The art installation was commissioned by the Downtown Victoria Business Association. A great big cherry tree was adorned with strings of individually addressable RGB LED Christmas lights. They are controlled by a system which calculates changes based on onset, energy and frequency analysis of sound picked up by multiple microphones. The effect is delightful and it’s not just musicians getting in on the fun. Passersby can’t seem to help themselves from yelling, clapping, and singing to make the tree sparkle.

Also included in the project is an interactive stop-motion animation film. It’s projected on the side of a building and invites viewers to send a text message to interact with it. A video of this is also found after the jump.

[Read more...]

Driving a WS2811 RGB LED pixel

driving-a-ws2811

[Alan] has been working on driving this WS2811 LED module with an AVR microcontroller. It may look like a standard six-pin RGB LED but it actually contains both an LED module and a microcontroller to drive it. This makes it a very intriguing part. It’s not entirely simple to send commands to the module as the timing must be very precise. But once the communication has happened, the LED will remain the same color and intensity until you tell it otherwise. You can buy them attached to flexible strips, which can be cut down to as few as one module per segment. The one thing we haven’t figure out from our short look at the hardware is how each pixel is addressed. We think the color value cascades down the data line as new values are introduced, but we could be wrong. Feel free to discuss that in the comments.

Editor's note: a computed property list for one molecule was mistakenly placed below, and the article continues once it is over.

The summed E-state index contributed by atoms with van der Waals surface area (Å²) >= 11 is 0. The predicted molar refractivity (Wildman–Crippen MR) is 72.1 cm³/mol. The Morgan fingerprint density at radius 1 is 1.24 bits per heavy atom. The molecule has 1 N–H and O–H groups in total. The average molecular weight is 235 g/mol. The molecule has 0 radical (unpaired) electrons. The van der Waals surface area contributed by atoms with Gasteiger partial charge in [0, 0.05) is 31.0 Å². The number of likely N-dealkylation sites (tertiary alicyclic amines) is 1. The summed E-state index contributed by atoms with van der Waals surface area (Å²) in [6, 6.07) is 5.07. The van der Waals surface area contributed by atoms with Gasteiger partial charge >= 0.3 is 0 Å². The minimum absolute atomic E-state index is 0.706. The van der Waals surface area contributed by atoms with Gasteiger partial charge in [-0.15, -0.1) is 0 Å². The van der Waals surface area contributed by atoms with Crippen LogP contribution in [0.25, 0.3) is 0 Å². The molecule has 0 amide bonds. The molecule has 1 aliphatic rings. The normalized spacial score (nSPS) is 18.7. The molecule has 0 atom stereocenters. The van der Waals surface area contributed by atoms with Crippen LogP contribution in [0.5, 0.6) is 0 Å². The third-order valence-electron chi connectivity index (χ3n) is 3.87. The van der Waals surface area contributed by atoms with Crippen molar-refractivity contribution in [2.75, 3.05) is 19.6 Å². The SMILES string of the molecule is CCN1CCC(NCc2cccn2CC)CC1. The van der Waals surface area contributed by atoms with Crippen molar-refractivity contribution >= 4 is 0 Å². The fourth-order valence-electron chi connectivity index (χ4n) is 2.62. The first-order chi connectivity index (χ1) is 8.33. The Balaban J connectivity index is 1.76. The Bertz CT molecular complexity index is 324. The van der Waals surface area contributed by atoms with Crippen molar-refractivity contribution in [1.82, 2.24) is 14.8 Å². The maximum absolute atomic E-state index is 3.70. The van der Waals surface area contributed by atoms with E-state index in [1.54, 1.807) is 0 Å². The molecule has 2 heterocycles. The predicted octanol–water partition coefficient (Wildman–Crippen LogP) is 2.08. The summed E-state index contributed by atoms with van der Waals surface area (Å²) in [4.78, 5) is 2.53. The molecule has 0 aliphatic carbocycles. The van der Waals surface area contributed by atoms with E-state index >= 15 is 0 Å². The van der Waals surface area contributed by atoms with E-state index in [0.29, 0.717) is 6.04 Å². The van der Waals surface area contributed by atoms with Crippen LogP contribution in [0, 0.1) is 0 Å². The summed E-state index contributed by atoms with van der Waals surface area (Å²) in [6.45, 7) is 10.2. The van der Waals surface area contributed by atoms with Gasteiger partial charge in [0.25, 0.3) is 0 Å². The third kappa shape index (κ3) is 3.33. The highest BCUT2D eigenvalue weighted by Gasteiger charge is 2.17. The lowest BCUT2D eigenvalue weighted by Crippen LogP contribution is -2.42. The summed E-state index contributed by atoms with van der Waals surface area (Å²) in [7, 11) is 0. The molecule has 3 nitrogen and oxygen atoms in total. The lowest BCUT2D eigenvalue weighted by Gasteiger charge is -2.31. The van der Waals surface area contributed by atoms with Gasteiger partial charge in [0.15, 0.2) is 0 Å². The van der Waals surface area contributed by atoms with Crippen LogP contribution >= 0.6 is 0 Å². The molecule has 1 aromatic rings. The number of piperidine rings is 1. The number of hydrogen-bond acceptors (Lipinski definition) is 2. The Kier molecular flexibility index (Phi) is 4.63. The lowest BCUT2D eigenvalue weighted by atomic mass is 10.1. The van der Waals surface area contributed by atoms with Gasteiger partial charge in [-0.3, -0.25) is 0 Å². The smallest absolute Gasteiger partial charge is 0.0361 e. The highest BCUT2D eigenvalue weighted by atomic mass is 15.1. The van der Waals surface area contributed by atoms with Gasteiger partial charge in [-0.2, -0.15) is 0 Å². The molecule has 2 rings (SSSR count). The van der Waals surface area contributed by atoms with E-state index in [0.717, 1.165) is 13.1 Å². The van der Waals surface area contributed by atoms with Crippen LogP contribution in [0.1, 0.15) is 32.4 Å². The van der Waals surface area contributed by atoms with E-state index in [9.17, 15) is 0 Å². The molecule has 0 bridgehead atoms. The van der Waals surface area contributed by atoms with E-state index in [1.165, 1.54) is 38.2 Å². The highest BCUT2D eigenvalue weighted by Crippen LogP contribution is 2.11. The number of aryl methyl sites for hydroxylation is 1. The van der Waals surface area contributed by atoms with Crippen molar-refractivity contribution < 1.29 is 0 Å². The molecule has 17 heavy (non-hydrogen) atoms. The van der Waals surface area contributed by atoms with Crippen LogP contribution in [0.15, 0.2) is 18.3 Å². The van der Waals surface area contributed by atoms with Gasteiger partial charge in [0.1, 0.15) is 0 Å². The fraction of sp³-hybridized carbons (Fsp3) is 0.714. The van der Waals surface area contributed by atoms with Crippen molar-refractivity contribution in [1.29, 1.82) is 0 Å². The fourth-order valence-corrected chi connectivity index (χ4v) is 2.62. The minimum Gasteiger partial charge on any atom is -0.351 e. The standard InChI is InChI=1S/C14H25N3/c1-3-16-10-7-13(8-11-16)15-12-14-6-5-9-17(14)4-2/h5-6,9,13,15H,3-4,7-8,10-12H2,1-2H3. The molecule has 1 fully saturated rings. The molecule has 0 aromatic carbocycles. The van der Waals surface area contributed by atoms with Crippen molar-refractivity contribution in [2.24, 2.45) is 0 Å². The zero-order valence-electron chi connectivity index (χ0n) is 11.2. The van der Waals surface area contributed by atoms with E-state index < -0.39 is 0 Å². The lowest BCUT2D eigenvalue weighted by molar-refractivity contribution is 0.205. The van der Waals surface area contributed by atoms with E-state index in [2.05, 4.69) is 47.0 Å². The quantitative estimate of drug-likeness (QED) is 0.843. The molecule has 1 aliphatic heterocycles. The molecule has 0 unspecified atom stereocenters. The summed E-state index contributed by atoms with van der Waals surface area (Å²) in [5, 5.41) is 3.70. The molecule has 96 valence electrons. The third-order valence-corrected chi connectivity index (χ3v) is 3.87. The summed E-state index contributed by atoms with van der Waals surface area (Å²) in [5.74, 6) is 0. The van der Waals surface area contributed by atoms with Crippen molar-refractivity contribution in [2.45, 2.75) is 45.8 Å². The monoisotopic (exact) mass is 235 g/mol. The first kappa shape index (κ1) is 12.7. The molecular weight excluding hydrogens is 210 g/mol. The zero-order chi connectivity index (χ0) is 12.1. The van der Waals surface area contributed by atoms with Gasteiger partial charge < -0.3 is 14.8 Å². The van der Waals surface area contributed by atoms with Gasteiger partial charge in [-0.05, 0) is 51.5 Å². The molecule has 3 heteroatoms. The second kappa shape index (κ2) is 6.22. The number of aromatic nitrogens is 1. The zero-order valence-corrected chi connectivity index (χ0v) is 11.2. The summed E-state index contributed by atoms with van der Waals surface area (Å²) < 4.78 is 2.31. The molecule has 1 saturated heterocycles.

The project focuses on whether or not it’s even possible to drive one of these pixels with a 16MHz AVR chip. They use single-wire communications at 800 kHz and this really puts a lot of demand on the microcontroller. He does manage to pull it off, but it requires careful crafting in assembly to achieve his timing constraints. You can see a quick clip of the LEDs fading between colors after the break.

[Read more...]

Adding a SCART input to a console VGA converter

If you’re working with a CGA, EGA, or RGB gaming system this inexpensive board does a great job of converting the signal to VGA so that you can play using a modern display. But what if you have a SCART connector as an output? That’s the situation in which [EverestX] found himself so he hacked in SCART support.